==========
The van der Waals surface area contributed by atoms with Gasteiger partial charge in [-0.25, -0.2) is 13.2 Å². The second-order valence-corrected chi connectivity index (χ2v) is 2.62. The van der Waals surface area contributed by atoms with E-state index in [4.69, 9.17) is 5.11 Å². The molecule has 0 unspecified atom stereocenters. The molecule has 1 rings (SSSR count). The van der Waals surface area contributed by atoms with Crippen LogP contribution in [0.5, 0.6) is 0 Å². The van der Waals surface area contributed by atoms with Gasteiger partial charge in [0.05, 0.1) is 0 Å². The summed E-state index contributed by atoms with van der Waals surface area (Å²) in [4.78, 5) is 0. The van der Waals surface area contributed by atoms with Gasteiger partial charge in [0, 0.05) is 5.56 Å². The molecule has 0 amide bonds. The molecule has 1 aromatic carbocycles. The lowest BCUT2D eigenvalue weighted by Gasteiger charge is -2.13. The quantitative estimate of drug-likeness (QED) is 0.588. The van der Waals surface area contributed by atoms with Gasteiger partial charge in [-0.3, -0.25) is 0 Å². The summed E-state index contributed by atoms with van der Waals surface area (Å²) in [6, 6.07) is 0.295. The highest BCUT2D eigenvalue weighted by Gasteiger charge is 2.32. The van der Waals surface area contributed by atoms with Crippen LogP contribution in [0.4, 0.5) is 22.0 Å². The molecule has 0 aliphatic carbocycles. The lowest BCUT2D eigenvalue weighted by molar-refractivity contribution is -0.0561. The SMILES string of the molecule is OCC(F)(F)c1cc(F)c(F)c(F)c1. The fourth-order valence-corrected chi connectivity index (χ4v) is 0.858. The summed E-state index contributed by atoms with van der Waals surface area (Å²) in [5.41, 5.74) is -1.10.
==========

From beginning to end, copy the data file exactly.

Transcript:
The van der Waals surface area contributed by atoms with Gasteiger partial charge in [-0.25, -0.2) is 13.2 Å². The second-order valence-corrected chi connectivity index (χ2v) is 2.62. The van der Waals surface area contributed by atoms with E-state index in [4.69, 9.17) is 5.11 Å². The molecule has 0 unspecified atom stereocenters. The molecule has 1 rings (SSSR count). The van der Waals surface area contributed by atoms with Crippen LogP contribution in [0.5, 0.6) is 0 Å². The van der Waals surface area contributed by atoms with Gasteiger partial charge in [0.05, 0.1) is 0 Å². The summed E-state index contributed by atoms with van der Waals surface area (Å²) in [4.78, 5) is 0. The van der Waals surface area contributed by atoms with Gasteiger partial charge in [0, 0.05) is 5.56 Å². The molecule has 0 amide bonds. The molecule has 1 aromatic carbocycles. The lowest BCUT2D eigenvalue weighted by Gasteiger charge is -2.13. The quantitative estimate of drug-likeness (QED) is 0.588. The van der Waals surface area contributed by atoms with Gasteiger partial charge in [-0.3, -0.25) is 0 Å². The summed E-state index contributed by atoms with van der Waals surface area (Å²) in [6, 6.07) is 0.295. The highest BCUT2D eigenvalue weighted by Gasteiger charge is 2.32. The van der Waals surface area contributed by atoms with Crippen LogP contribution in [0.4, 0.5) is 22.0 Å². The molecule has 0 aliphatic carbocycles. The lowest BCUT2D eigenvalue weighted by molar-refractivity contribution is -0.0561. The SMILES string of the molecule is OCC(F)(F)c1cc(F)c(F)c(F)c1. The fourth-order valence-corrected chi connectivity index (χ4v) is 0.858. The summed E-state index contributed by atoms with van der Waals surface area (Å²) in [5.41, 5.74) is -1.10.